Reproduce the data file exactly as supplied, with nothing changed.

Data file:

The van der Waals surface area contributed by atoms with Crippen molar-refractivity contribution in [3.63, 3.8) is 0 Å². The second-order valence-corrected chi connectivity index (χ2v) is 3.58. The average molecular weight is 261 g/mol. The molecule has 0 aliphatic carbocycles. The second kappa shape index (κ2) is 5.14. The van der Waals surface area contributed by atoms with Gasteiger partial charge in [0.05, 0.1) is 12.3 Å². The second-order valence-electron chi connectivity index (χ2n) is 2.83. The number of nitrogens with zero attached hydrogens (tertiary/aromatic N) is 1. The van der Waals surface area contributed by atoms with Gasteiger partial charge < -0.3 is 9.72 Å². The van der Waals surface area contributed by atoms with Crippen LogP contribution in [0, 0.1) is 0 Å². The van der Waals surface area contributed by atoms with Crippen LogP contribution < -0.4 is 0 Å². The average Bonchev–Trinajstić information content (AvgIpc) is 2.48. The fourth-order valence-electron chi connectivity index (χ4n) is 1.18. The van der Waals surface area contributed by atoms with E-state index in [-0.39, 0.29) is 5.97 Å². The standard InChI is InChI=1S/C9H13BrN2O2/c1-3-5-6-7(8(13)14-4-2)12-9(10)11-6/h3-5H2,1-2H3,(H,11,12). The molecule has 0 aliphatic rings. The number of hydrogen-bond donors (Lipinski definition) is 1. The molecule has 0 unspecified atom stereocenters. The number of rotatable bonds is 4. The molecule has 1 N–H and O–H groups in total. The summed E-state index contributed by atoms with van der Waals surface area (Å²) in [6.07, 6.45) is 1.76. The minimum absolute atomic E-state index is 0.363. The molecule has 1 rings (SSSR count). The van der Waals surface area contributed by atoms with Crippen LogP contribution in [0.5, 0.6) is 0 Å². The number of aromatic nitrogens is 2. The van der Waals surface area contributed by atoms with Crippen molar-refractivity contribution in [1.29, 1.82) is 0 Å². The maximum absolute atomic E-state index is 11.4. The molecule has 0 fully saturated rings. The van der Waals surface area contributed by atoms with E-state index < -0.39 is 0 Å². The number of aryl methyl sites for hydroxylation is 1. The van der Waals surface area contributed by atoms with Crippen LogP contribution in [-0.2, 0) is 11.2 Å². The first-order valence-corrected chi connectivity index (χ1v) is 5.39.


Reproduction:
The van der Waals surface area contributed by atoms with Crippen molar-refractivity contribution in [3.63, 3.8) is 0 Å². The second-order valence-corrected chi connectivity index (χ2v) is 3.58. The average molecular weight is 261 g/mol. The molecule has 0 aliphatic carbocycles. The second kappa shape index (κ2) is 5.14. The van der Waals surface area contributed by atoms with Gasteiger partial charge in [0.05, 0.1) is 12.3 Å². The second-order valence-electron chi connectivity index (χ2n) is 2.83. The number of nitrogens with zero attached hydrogens (tertiary/aromatic N) is 1. The van der Waals surface area contributed by atoms with Gasteiger partial charge < -0.3 is 9.72 Å². The van der Waals surface area contributed by atoms with Crippen LogP contribution in [0, 0.1) is 0 Å². The van der Waals surface area contributed by atoms with Crippen LogP contribution < -0.4 is 0 Å². The average Bonchev–Trinajstić information content (AvgIpc) is 2.48. The fourth-order valence-electron chi connectivity index (χ4n) is 1.18. The van der Waals surface area contributed by atoms with E-state index in [-0.39, 0.29) is 5.97 Å². The standard InChI is InChI=1S/C9H13BrN2O2/c1-3-5-6-7(8(13)14-4-2)12-9(10)11-6/h3-5H2,1-2H3,(H,11,12). The molecule has 0 aliphatic rings. The number of hydrogen-bond donors (Lipinski definition) is 1. The molecule has 0 unspecified atom stereocenters. The number of rotatable bonds is 4. The molecule has 1 N–H and O–H groups in total. The summed E-state index contributed by atoms with van der Waals surface area (Å²) in [6.07, 6.45) is 1.76. The minimum absolute atomic E-state index is 0.363. The molecule has 1 rings (SSSR count). The van der Waals surface area contributed by atoms with Crippen LogP contribution in [0.5, 0.6) is 0 Å². The number of aromatic nitrogens is 2. The van der Waals surface area contributed by atoms with Crippen molar-refractivity contribution in [1.29, 1.82) is 0 Å². The maximum absolute atomic E-state index is 11.4. The molecule has 0 fully saturated rings. The van der Waals surface area contributed by atoms with E-state index < -0.39 is 0 Å². The number of aryl methyl sites for hydroxylation is 1. The van der Waals surface area contributed by atoms with Crippen LogP contribution in [-0.2, 0) is 11.2 Å². The first-order valence-corrected chi connectivity index (χ1v) is 5.39.